‘Zootopia’: How To Create A Fun-Filled Animal Metropolis For The Modern World
Wednesday, December 2nd, 2015 at 10:00 am
Disney is bringing back the animated talking animal movie in a big way that you have never seen “be-fur.” Zootopia will bring a whole new meaning to the term Animal Kingdom, that’s because in this world, there are no humans, and the city of Zootopia was built by the animals themselves. While there are some modern day designed buildings, other neighborhoods and sectors of the city are inspired by the various climates like Sarhara Square, Tundra Town, and the Rain Forest District.
Geeks of Doom was invited to join a group of journalists to sit down and talk with the various creative members of the team that helped put Disney’s latest film together. We’ve already talked about how the screenplay gets put together, and will post our sit down with the film’s directors Rich Moore (Wreck-It Ralph) and Bryon Howard (Tangled, Bolt). But before we get to that, we present to you our talk with art director Matthias Lechner, who has been with the project for over three years and whose past credits include Escape From Planet Earth and Space Chimps; and Lance Summers, head of environment look development, whose past credits include Frozen. Check out how these two designed a believable animal world that was created by animals.
Part of what makes Zootopia so special is that it is an animal world designed by animals, so Lechner and his team had to figure out what that means. So this entailed a lot of searching, which included looking at animals, animals in their natural environment, the shapes of the habitat, rock formations, and more. All of that research would influence the look and feel of the city. “John Lasseter is very keen on us doing a lot of research,” said Lechner. “Nothing is spared without good reason.”
He continued, “What we wanted for this city is to look like it has been there for a while, like it’s been lived in, it’s got garbage lying around, it’s got streets, it’s got trees, it’s got buildings of different kinds, of different architectures. Everything that a real city entails.”
Lechner then talked about how much of it could look like it was built by an animal, and how much of it would still have some sense of humanity. So it was a matter of finding the right balance of the human part of the elements and the animal parts. “There will never be a moment where the animals are entirely human, and there is never a moment where they are entirely animal,” said the art director.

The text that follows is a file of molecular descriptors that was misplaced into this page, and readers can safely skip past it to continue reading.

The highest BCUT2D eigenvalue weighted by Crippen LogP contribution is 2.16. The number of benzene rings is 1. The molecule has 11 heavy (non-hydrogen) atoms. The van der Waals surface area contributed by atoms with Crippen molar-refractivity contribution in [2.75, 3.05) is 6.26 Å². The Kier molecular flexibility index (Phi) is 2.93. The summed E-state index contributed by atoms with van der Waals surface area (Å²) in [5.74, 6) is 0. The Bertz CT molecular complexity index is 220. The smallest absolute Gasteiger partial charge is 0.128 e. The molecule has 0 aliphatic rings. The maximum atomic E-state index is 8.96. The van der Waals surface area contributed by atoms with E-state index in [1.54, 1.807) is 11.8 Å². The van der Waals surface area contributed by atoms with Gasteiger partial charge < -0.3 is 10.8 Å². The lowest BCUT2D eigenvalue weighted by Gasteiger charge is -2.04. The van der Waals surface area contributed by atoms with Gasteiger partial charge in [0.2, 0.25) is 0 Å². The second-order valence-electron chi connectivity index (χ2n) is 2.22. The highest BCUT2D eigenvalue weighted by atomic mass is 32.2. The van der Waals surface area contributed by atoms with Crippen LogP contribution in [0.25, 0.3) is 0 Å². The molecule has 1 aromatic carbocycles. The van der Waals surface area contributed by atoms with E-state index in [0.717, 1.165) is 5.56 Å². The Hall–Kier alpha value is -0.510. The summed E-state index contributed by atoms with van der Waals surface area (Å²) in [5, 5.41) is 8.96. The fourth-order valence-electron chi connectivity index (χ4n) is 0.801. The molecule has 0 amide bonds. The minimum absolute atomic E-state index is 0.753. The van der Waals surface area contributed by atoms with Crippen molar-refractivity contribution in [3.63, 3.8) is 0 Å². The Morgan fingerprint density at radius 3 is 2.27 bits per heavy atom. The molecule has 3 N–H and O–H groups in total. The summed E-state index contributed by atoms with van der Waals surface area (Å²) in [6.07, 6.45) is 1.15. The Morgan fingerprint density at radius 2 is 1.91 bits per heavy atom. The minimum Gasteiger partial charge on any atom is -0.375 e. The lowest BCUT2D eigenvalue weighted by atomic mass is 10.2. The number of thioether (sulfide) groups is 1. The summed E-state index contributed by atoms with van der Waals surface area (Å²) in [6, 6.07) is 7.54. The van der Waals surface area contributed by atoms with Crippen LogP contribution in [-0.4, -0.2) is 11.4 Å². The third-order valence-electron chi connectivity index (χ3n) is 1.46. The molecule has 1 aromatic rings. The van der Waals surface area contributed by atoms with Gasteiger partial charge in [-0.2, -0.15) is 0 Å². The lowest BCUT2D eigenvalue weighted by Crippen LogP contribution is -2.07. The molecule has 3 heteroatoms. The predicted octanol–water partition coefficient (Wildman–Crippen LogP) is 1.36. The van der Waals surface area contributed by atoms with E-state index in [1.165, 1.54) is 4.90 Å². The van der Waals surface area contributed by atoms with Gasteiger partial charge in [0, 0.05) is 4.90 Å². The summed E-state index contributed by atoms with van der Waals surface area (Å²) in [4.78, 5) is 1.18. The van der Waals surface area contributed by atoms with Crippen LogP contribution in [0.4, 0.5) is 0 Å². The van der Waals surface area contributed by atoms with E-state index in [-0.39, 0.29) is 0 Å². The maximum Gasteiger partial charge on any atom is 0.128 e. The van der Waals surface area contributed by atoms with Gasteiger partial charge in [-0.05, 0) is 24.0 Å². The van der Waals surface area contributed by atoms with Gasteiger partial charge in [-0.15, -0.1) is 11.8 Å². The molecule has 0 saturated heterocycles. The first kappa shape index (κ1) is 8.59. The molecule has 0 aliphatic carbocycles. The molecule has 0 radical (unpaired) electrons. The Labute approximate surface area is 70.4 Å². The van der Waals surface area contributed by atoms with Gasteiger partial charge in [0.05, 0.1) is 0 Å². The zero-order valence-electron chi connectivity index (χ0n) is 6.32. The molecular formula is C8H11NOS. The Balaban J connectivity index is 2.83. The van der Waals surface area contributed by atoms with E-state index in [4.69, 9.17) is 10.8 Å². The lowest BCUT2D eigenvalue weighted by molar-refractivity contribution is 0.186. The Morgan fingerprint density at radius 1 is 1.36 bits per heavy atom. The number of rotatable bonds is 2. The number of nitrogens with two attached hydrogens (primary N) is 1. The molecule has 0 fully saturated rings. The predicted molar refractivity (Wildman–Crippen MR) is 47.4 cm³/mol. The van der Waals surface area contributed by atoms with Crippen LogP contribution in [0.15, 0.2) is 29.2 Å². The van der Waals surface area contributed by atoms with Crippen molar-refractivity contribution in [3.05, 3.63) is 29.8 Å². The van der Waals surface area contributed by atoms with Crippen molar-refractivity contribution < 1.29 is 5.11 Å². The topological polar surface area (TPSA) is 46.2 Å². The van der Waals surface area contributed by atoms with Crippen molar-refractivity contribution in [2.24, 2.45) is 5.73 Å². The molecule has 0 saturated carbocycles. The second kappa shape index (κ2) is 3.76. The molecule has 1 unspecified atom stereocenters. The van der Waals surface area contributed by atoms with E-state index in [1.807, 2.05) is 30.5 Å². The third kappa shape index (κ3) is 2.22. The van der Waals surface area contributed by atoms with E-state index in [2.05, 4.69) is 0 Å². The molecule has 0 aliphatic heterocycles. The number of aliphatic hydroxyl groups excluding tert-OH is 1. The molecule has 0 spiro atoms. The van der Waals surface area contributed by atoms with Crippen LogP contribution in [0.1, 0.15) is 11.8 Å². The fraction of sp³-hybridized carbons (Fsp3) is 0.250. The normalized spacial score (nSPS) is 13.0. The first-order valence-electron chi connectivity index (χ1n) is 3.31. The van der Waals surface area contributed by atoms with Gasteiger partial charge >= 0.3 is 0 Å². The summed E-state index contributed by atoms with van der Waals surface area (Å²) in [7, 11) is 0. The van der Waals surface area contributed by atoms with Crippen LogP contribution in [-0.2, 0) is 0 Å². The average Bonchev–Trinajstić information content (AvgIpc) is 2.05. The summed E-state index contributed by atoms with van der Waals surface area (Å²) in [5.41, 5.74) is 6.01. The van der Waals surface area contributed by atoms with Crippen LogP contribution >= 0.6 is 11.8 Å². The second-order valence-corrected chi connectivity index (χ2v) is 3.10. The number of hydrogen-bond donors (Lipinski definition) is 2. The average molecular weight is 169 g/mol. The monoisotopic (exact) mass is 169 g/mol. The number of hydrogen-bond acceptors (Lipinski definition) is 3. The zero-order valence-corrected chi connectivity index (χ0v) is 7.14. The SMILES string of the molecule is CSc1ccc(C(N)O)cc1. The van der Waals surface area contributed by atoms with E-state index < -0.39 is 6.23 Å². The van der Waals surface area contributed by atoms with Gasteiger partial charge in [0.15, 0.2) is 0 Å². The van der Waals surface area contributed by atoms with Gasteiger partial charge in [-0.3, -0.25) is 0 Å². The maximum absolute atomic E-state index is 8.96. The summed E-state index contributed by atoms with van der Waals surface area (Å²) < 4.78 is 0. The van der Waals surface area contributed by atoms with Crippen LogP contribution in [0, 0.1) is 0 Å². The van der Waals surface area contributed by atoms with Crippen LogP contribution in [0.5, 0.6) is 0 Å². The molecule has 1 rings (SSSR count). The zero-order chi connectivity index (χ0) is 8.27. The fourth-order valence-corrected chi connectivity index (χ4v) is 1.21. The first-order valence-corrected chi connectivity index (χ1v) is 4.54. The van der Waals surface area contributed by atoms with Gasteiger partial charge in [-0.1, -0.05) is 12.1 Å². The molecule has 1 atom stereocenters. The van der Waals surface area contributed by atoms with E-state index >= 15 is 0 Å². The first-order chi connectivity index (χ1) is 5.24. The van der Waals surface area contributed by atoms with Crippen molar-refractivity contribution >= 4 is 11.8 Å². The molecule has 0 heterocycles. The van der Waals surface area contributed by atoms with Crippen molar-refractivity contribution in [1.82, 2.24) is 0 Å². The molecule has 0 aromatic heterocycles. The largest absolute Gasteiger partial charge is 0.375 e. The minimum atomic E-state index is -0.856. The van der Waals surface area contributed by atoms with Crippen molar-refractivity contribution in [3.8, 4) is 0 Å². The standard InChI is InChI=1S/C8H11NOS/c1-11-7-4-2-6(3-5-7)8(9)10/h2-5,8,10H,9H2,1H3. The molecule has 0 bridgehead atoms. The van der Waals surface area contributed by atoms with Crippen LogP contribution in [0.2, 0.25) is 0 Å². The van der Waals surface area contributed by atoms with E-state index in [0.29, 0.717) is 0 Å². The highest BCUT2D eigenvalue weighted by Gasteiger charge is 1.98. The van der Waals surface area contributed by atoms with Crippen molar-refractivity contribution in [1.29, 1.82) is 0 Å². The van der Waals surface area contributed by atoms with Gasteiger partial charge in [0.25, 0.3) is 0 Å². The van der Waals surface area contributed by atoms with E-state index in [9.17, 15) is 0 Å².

As aforementioned, Zootopia is filled with different districts and different climate zones. It is designed to be a “world city” where animals from all around the world can interact with the various districts. “When you look at a building, the audience should know what human architecture that would be, and what kind of nature element it would represent, like a rock or maybe a horn or maybe a palm leaf.” Animal patterns were also included into the design of the city, which you will be able to see throughout the film.
Since there will be mammals of all different shapes and sizes, scale had to be considered into the design of the city. While there will be multipurpose buildings where all animals could interact with each other, there will be other buildings specifically designed for the certain animals. Train stations, police stations, and the DMV would be an example of where you could see all the animals of Zootopia interact.
Vehicle design was also important to get right, as a mouse wouldn’t be driving a car made for an elephant, nor would he sit in the same passenger sit as an elephant. So Lechner designed cars of all shapes and sizes, but had the all the animals sit in the same passenger train car. For example, looking at the passenger car you would notice a row of windows where they would be if a human sat there, that is made for the average sized animals. But there would also a smaller row of windows in the same car located at the bottom, this is where the rodent-sized animals would sit. Finally a dome would be put at the top of the passenger car, where the larger animals like the giraffe would be at so they wouldn’t have to bend to just to sit.